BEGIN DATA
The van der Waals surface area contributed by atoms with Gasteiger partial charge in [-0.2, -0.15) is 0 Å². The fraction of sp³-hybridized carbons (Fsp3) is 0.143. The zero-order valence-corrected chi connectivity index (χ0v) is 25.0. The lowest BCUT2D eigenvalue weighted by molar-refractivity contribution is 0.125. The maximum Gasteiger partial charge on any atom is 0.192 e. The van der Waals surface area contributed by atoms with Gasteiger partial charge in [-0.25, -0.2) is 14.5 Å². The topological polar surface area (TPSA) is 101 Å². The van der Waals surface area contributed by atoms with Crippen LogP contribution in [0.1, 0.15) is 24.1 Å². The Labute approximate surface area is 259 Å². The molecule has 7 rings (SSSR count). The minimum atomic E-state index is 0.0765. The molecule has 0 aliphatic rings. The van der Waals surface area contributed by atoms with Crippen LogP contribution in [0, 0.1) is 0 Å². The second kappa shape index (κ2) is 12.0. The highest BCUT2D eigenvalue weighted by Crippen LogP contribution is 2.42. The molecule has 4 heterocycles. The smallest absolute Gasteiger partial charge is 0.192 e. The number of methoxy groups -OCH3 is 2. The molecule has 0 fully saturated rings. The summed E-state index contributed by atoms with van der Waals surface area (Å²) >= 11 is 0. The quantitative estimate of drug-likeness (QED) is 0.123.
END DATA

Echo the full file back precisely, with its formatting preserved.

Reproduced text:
The van der Waals surface area contributed by atoms with Gasteiger partial charge in [-0.2, -0.15) is 0 Å². The fraction of sp³-hybridized carbons (Fsp3) is 0.143. The zero-order valence-corrected chi connectivity index (χ0v) is 25.0. The lowest BCUT2D eigenvalue weighted by molar-refractivity contribution is 0.125. The maximum Gasteiger partial charge on any atom is 0.192 e. The van der Waals surface area contributed by atoms with Gasteiger partial charge in [-0.25, -0.2) is 14.5 Å². The topological polar surface area (TPSA) is 101 Å². The van der Waals surface area contributed by atoms with Crippen LogP contribution in [0.1, 0.15) is 24.1 Å². The Labute approximate surface area is 259 Å². The molecule has 7 rings (SSSR count). The minimum atomic E-state index is 0.0765. The molecule has 0 aliphatic rings. The van der Waals surface area contributed by atoms with Crippen LogP contribution in [0, 0.1) is 0 Å². The second kappa shape index (κ2) is 12.0. The highest BCUT2D eigenvalue weighted by Crippen LogP contribution is 2.42. The molecule has 4 heterocycles. The smallest absolute Gasteiger partial charge is 0.192 e. The number of methoxy groups -OCH3 is 2. The molecule has 0 fully saturated rings. The summed E-state index contributed by atoms with van der Waals surface area (Å²) >= 11 is 0. The quantitative estimate of drug-likeness (QED) is 0.123.